ON PHILOSOPHY IN AMERICAN LAW, F.J. Mootz, ed., Cambridge University Press, 2009
9 Pages Posted: 1 Sep 2007 Last revised: 5 Aug 2008
Americans have been obsessed about the mechanics of perfectibility. Perfectibility is built into the constitutive documents of the American Republic. The expression of that perfection is Law, and Government provides the means. The mechanics of perfectibility lies in philosophy and theology. Through these mechanics Americans can discern the spirit of perfection - as God or as the genius of the American community made manifest. The essay considers these notions in the context of two cases, Swift v. Tyson (1842) and Erie Railroad Co. v. Tomkins (1938), which provide both the antipodes of American conceptions of the sources and hierarchy of law, and also suggest the mechanics of a mandatory perfectibility in American. But the judge is not the only intermediary between perfection and its expression in law. The essay suggests the way the political branches also seek the role of privileged (and uniquely privileged) intermediaries between the people and perfection. The essay ends with a consideration of the value of the theology of faith and reason in the elaboration of American jurisprudence.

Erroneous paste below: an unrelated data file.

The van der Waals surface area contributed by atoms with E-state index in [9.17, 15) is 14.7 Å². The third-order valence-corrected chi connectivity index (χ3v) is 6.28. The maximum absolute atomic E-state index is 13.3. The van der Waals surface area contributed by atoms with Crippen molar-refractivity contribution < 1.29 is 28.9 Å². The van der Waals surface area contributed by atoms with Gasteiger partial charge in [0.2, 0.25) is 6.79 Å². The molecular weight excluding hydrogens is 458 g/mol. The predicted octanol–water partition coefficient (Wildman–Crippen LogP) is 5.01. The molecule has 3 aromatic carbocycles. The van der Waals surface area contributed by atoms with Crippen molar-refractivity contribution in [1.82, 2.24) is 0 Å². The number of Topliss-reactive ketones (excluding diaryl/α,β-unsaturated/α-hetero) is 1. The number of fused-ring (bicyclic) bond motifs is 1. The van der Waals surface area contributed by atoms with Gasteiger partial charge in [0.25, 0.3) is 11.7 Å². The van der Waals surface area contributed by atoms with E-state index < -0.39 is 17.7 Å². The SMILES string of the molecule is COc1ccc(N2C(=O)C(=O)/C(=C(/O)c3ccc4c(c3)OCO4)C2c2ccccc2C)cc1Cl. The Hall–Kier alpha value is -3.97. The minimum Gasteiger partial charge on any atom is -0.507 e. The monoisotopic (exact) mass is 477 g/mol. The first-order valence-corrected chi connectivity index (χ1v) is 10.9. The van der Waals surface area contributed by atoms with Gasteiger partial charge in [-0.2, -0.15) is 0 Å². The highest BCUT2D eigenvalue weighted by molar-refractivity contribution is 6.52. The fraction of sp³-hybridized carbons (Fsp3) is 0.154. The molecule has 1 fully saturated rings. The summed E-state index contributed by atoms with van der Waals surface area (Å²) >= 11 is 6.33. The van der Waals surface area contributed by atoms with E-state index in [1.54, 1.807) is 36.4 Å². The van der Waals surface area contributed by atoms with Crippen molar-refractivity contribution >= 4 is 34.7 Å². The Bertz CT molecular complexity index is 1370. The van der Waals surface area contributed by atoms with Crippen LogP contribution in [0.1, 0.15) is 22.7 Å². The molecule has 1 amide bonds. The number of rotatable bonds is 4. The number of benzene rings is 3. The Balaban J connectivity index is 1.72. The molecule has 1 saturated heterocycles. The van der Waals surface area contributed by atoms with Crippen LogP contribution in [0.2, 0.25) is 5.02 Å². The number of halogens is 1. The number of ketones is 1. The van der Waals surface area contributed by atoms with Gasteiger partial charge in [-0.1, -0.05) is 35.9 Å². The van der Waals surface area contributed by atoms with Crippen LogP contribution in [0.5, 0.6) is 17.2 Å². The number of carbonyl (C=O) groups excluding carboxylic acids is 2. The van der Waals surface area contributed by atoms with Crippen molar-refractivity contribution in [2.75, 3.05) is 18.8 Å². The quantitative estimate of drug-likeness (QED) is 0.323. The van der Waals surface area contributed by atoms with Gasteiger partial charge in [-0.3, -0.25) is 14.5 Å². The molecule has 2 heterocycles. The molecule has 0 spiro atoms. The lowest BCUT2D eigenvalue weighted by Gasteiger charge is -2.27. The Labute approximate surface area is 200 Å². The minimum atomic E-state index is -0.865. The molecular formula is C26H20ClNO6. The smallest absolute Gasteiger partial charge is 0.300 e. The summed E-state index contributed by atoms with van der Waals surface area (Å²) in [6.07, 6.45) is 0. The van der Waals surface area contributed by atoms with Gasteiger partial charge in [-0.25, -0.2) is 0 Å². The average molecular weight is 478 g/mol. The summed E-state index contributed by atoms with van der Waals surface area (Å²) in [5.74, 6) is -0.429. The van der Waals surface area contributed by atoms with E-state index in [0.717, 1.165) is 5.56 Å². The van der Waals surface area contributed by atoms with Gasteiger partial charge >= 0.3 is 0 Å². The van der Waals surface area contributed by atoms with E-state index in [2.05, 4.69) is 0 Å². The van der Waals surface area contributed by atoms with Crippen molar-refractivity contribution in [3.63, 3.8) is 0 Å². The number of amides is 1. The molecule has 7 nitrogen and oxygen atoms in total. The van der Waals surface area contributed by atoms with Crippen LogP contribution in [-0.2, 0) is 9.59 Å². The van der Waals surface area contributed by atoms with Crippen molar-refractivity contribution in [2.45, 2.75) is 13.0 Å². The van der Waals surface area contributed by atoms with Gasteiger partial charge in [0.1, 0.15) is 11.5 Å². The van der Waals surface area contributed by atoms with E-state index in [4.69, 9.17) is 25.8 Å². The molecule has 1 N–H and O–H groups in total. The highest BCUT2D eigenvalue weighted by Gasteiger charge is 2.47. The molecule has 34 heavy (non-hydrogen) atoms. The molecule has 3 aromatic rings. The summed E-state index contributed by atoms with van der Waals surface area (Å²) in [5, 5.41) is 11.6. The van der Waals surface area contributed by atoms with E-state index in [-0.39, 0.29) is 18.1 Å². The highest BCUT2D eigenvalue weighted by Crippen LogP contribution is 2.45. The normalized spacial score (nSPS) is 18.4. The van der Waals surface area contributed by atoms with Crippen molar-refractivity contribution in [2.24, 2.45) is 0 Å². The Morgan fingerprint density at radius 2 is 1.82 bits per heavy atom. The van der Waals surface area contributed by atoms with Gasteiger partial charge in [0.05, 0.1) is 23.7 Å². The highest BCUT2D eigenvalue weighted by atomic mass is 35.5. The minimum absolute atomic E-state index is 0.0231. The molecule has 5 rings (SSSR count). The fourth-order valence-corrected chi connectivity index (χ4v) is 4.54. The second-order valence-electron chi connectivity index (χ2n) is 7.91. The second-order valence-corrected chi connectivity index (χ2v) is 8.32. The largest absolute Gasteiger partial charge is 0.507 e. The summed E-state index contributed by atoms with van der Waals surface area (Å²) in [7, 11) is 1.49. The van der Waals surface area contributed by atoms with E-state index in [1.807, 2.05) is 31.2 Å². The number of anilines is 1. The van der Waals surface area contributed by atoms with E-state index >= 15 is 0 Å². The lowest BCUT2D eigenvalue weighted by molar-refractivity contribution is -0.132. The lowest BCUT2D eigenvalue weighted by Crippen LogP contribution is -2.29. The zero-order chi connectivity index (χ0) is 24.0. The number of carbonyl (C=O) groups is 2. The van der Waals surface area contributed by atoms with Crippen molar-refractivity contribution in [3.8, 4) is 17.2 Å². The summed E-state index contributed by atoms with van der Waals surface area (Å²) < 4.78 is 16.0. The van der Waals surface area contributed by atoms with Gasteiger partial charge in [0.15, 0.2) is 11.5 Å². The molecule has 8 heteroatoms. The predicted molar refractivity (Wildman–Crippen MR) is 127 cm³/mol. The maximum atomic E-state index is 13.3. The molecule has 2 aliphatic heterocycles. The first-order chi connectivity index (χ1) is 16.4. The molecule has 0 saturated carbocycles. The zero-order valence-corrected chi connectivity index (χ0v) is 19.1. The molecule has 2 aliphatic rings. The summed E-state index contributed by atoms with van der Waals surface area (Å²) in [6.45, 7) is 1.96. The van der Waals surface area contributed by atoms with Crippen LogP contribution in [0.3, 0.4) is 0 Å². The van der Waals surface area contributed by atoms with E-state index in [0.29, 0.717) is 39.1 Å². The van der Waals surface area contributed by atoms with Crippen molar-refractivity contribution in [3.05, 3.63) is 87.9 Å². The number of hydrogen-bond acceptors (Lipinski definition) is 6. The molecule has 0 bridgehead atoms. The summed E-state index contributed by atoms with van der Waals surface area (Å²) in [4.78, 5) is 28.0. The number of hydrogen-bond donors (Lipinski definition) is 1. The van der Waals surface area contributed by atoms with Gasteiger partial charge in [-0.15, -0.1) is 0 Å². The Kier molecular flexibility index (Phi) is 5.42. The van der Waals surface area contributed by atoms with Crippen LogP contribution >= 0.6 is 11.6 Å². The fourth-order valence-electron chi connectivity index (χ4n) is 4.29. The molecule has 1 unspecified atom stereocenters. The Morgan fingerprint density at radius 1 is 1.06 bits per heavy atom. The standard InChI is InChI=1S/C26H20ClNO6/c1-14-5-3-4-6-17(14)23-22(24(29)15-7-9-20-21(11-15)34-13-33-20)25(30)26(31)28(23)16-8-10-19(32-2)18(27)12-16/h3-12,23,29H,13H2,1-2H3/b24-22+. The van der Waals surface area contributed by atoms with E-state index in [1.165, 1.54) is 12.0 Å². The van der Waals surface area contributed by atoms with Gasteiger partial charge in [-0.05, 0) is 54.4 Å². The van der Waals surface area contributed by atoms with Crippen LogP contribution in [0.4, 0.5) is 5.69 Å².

Keywords: jurisprudence, constitutional law
JEL Classification: K19, K40
Suggested Citation: Suggested Citation
Backer, Larry Catá, The Mechanics of Perfection: Philosophy, Theology and the Foundations of American Law. ON PHILOSOPHY IN AMERICAN LAW, F.J. Mootz, ed., Cambridge University Press, 2009. Available at SSRN: https://ssrn.com/abstract=1011328